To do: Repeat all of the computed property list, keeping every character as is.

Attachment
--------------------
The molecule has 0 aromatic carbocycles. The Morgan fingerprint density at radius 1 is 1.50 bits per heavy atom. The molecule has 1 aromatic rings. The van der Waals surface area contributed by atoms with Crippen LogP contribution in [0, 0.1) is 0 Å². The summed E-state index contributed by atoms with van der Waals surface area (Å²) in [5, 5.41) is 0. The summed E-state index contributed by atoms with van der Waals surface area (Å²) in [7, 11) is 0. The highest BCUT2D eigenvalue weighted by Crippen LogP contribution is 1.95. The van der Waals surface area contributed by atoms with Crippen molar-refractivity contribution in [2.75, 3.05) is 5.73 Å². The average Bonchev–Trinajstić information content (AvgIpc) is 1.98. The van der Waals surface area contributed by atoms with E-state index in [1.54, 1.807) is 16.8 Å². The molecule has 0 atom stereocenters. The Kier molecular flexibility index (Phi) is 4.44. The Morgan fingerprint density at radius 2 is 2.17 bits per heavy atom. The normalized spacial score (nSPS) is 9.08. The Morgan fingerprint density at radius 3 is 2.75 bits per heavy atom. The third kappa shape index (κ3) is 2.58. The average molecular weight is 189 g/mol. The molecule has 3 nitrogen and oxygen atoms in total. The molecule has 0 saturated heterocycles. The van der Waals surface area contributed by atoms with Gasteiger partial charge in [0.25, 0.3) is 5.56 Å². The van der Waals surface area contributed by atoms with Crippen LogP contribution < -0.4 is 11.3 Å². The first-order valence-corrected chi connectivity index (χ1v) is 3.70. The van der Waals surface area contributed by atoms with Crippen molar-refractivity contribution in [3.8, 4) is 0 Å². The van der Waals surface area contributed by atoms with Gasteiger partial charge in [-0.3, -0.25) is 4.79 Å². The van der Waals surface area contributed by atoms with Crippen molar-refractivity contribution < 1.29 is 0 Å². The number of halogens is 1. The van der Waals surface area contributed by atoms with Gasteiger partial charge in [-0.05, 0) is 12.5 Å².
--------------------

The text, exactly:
The molecule has 0 aromatic carbocycles. The Morgan fingerprint density at radius 1 is 1.50 bits per heavy atom. The molecule has 1 aromatic rings. The van der Waals surface area contributed by atoms with Crippen LogP contribution in [0, 0.1) is 0 Å². The summed E-state index contributed by atoms with van der Waals surface area (Å²) in [5, 5.41) is 0. The summed E-state index contributed by atoms with van der Waals surface area (Å²) in [7, 11) is 0. The highest BCUT2D eigenvalue weighted by Crippen LogP contribution is 1.95. The van der Waals surface area contributed by atoms with Crippen molar-refractivity contribution in [2.75, 3.05) is 5.73 Å². The average Bonchev–Trinajstić information content (AvgIpc) is 1.98. The van der Waals surface area contributed by atoms with E-state index in [1.54, 1.807) is 16.8 Å². The molecule has 0 atom stereocenters. The Kier molecular flexibility index (Phi) is 4.44. The Morgan fingerprint density at radius 2 is 2.17 bits per heavy atom. The normalized spacial score (nSPS) is 9.08. The Morgan fingerprint density at radius 3 is 2.75 bits per heavy atom. The third kappa shape index (κ3) is 2.58. The average molecular weight is 189 g/mol. The molecule has 3 nitrogen and oxygen atoms in total. The molecule has 0 saturated heterocycles. The van der Waals surface area contributed by atoms with Gasteiger partial charge in [0.25, 0.3) is 5.56 Å². The van der Waals surface area contributed by atoms with Crippen LogP contribution < -0.4 is 11.3 Å². The first-order valence-corrected chi connectivity index (χ1v) is 3.70. The van der Waals surface area contributed by atoms with Crippen molar-refractivity contribution in [3.8, 4) is 0 Å². The van der Waals surface area contributed by atoms with Gasteiger partial charge in [-0.3, -0.25) is 4.79 Å². The van der Waals surface area contributed by atoms with Crippen molar-refractivity contribution < 1.29 is 0 Å². The number of halogens is 1. The van der Waals surface area contributed by atoms with Gasteiger partial charge in [-0.05, 0) is 12.5 Å².